29 November 2009

The penultimate post of November, oooh

Photograph by Julieta Sans

A few years ago, I was at the National Portrait Gallery to see an exhibition of photographs that were nominated for the Photographic Portrait Prize. I can’t remember the image that actually won, but one photograph that still sticks out in my mind was of two lean, twenty-something brunettes in American Apparel-type clothing, entwined in a hammock, asleep. I think it was titled “New Parents Resting,” which basically says it all.

At the time, I had no inkling that I would soon be a mother, but the image did give me some pretty inaccurate ideas about what it was like to be a new parent. For instance: the napping. That pretty much never happens. Those kids were probably surrounded by both sets of parents, siblings and thirty of their closest friends (one of whom, it seems, had a pretty good eye and a half-decent camera) in order to steal a much needed half hour. Even if four devoted grandparents were in the midst of a rock paper scissors war to determine who got to hold that little bundle of joy next, at some point in the visit, the baby would have needed its mother, loudly.

That comes much sooner and much more often than you’d think.

So yeah, images. I guess the thing about images is that they tend to mean more than they actually convey. Although you can tell a lot about a person from their dress, carriage, environment, etc., you do not know if that person only bought an outfit for the camera, if they spend the bulk of their time trying not to touch their significant other unless someone is around to witness the lie, or even if they emerged from their cardboard box for a day to visit a long-lost great Aunt at her holiday home in Spain.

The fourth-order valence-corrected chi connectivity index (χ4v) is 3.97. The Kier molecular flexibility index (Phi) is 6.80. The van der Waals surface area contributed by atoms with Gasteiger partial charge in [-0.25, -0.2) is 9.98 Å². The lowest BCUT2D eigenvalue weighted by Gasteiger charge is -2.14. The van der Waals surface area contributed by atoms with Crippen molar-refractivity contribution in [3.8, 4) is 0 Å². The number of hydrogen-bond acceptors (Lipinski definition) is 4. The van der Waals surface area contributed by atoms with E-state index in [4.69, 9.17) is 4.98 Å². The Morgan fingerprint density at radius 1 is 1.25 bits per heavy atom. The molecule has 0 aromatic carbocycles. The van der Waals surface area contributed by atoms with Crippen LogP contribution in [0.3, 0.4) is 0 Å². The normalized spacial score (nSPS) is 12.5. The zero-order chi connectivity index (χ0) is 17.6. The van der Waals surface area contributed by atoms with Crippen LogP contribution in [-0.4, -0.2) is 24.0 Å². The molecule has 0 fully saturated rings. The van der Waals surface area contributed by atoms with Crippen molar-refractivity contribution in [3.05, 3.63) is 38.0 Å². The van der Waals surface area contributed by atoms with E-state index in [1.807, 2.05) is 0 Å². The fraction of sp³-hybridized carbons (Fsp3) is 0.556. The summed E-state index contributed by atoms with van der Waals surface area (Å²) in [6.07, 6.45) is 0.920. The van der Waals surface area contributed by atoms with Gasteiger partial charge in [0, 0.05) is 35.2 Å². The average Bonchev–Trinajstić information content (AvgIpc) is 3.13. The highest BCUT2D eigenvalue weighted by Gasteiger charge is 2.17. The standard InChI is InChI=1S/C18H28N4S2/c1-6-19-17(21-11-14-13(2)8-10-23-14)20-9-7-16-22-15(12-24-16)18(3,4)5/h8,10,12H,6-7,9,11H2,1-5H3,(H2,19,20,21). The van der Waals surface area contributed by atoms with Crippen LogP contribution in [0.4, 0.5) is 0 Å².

You can’t trick people for very long with words, however lively and well-crafted, but you can certainly trick people with an image. An image speaks louder than words because it only has one thing to say, and usually it’s none too subtle about the point it’s trying to make.

Ugh, I don’t know if this is right, but it seems right at the moment. I’m certainly not young enough or well-enough-connected in this city to have on-hand caregivers who want nothing more than to occupy Hartley while someone takes flattering portraits of me while I sleep in gym shorts and thigh-high athletic socks. Would that I were.

Luckily Bruce and I have, after ten months, managed to work out a systematic routine that allows us all to eat and live in relative comfort and hygiene. Hartley is still waking up several times a night, and that probably won’t change until he’s no longer breastfed. We were going to leave him with my sister-in-law last night, as a kind of experiment that would allow us to have eight or nine solid hours of uninterrupted sleep.

I’m glad we sussed that it was a bad idea, as this morning, about an hour after I fed Hartley to sleep for the fifth time, he woke up screaming. It was a scream that turned into the most despairing, hitching sobs I’ve ever heard him make. He would not latch on to comfort himself and he cried with such hopelessness that I was frightened he was in some sort of pain. After a while he did calm down and I realised he must have had a nightmare. I don’t think he’s ever had one before. Usually his cries indicate frustration at being awake, and an insistence that I help him get back to sleep.

Anyway, we’re all fine, but I’m exhausted and need to try falling asleep a bit earlier tonight. Usually I put it off because - subconsciously - I realise that the moment I do, Hartley will wake up crying and demanding that I put him to sleep again. It’s fairly irrational, because the longer I put this off, the less sleep I get. But sometimes you’ve just got to play Bejeweled.


Unknown said...

Hi, Friday. Miss you on dl still. This post made me laugh.

Friday said...

I'm still there. Message me for a password. x